It seems these days like every type of product or service is becoming available on-demand through an app — or will be soon. Plenty of companies claim to be the “Uber of” their respective markets, but there is more to making it in this scene than just getting goods to customers fast. An on-demand app can give clientele a sense of surety that their needs will be met, and moreover, that the company is listening to them. The trick is to deliver on such promises.
Not every company that goes this route gets it right immediately; there is a steep learning curve for handling the logistics behind on-demand services. Companies that stand out, though, might lead the way for more changes to come to commerce.
“Being an on-demand solution is all about accessibility and immediacy,” says Andrew Chomer, executive vice president of sales and marketing with Pager, an on-demand service for connecting quickly with healthcare providers to assess their medical needs. Chomer says his company developer chat features to reach nurses, as well as see doctors via video, with the push of a button.
Simple as that sounds, he says there is more to it than instant gratification for the user. “Just being on-demand and immediate doesn’t necessarily mean you have a great product,” says Chomer. Given the sensitivity of medical care, he says Pager also has to ensure that the connection between patients and care providers evoke a sense of authenticity. Advances in telemedicine, and the spread of its use, have also helped make such an on-demand service more possible, he says.
In many ways, there is a democratization of access that on-demand makes available — which also means more potential revenue streams. Michael Jaconi, CEO of Button, says one driver of excitement for such apps and services is the way they bring more spending categories into the digital economy. “When daily spend moved into mobile, you had an addressable market size that is much more material than what Web scratched the surface with,” he says. Button’s software connects features from one app into a third-party app, so someone who uses Foursquare might find a button in their app that lets them book a pick up from Uber.
Mobile on-demand services, Jaconi says, create connections between the electronic and physical worlds in ways that businesses built just for the Web might not. At the touch of button, a customer can get a ride to work, order food deliveries, book dinner, and other services that may not have been as prolific via the Internet economy. “LimoRes (now GroundLink) wasn’t quite as popular as Uber has become,” Jaconi says, “but the services were designed with the same spirit.”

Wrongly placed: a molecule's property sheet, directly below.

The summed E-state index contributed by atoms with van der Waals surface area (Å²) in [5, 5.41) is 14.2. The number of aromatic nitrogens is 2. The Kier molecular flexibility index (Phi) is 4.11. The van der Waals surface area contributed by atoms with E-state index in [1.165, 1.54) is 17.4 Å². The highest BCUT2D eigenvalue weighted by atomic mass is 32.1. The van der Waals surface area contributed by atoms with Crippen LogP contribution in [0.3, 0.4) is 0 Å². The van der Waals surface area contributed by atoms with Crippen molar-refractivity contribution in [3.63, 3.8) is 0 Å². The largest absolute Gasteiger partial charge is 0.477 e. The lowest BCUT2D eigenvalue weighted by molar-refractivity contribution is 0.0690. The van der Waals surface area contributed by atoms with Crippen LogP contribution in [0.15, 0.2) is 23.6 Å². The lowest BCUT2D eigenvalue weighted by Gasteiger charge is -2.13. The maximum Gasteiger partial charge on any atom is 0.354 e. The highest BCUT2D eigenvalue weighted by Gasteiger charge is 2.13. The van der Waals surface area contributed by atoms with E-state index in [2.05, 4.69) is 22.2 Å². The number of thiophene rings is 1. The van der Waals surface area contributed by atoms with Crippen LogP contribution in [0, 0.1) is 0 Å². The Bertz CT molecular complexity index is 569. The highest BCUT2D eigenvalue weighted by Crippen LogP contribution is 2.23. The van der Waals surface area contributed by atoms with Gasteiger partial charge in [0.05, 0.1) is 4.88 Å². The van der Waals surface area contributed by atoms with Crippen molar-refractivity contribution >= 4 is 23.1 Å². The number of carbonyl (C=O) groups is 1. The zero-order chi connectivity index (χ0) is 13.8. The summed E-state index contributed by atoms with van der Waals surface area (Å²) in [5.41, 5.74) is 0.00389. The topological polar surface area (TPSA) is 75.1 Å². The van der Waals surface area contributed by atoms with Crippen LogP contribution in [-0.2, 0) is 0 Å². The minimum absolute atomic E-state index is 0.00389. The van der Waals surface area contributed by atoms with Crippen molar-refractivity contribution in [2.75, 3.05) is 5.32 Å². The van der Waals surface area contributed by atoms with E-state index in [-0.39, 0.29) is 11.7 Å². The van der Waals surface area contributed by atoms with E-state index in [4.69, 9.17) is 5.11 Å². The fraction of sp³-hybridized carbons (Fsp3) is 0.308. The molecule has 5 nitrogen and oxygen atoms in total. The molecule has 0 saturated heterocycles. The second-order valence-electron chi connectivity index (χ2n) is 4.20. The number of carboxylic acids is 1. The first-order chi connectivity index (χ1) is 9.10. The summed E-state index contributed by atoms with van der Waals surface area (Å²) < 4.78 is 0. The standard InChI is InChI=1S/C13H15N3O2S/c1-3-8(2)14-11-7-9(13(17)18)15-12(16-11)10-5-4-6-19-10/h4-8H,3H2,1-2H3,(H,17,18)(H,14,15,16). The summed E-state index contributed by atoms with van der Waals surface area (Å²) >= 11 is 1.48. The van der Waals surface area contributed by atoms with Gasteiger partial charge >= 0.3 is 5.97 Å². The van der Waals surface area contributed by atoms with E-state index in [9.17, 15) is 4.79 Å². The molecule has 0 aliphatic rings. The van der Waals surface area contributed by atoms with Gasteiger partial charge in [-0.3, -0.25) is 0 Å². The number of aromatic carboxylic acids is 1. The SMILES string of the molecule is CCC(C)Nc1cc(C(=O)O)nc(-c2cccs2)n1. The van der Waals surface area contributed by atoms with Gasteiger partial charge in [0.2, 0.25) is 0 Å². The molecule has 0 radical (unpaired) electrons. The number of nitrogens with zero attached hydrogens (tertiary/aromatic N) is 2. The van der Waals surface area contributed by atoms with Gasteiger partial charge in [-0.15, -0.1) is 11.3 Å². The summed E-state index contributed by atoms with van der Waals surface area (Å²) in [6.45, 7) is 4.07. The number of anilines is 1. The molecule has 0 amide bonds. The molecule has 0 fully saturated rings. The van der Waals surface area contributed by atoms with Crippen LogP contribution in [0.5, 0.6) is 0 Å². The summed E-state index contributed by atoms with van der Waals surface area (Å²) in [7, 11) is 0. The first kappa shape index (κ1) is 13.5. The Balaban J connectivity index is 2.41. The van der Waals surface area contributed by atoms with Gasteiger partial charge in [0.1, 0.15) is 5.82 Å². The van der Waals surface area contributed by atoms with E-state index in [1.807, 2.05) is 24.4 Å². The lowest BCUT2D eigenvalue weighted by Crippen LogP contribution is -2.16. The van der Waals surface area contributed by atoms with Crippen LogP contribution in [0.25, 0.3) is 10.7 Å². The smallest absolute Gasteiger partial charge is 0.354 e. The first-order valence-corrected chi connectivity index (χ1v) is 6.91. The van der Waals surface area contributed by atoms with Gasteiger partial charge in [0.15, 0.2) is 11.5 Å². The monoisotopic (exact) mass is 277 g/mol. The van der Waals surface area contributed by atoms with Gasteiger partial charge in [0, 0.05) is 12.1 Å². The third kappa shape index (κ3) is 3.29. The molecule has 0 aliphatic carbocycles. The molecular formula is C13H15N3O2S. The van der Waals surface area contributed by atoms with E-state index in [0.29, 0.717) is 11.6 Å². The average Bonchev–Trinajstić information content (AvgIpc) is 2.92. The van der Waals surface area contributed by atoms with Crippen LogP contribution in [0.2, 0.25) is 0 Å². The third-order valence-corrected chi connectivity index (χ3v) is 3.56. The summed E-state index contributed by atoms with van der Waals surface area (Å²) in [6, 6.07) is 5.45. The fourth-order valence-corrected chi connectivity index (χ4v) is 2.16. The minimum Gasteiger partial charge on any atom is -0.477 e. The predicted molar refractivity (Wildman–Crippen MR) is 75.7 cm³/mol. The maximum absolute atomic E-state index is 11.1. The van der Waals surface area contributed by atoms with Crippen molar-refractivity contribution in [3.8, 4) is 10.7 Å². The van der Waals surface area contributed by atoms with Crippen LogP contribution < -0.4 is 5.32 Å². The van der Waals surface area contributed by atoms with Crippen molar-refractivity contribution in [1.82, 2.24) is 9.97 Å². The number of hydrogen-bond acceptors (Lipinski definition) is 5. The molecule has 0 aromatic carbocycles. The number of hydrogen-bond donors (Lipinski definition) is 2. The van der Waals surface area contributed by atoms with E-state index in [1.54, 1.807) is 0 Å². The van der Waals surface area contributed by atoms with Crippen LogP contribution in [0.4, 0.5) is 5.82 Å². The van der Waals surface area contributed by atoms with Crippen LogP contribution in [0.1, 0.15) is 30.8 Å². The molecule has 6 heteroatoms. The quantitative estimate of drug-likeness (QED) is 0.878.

The recent flourish of on-demand apps though owes considerable thanks to the development of technology and infrastructure that can support them. “Five or six years ago, this type of service might not have been possible,” says Holger Luedorf, senior vice president of business with on-demand delivery service Postmates. His company uses a network of couriers along with its app and software to deliver products from local stores to customers within one hour of ordering.
Luedorf says we maybe be at the threshold of the next phase of e-commerce where many more products can be purchased and delivered on the fly. The progress that Amazon Prime made in cutting down shipment times, for instance, has changed customer expectations to two days to receive their deliveries down from five-to-10 days. “More and more companies are going to offer same-day or same-hour delivery,” Luedorf says.
Still, there can be places where on-demand services may stumble. The logistics of getting goods to there destinations on time might hold some companies back, says Rick Robinson, co-founder and SVP of Urgent.ly, an on-demand roadside assistance service. “When you need an army of people doing work for you coordinate things, it is a real challenge,” he says.
Urgent.ly dodged such a headache because its app connects users to a pool of tow truck companies local to them who are already in place. Robinson says it will be vital for more companies to take the plunge into on-demand services especially because Millennials tend to look first to apps to get what they want.
“If you’re a business, particularly trying to get goods to a customer, if you’re not doing it an on-demand fashion, or planning to soon, you’re dead,” he says.
The Local Visionary Awards will honor the company with the Best On-Demand App or Service. Click here to enter before the September 2nd deadline.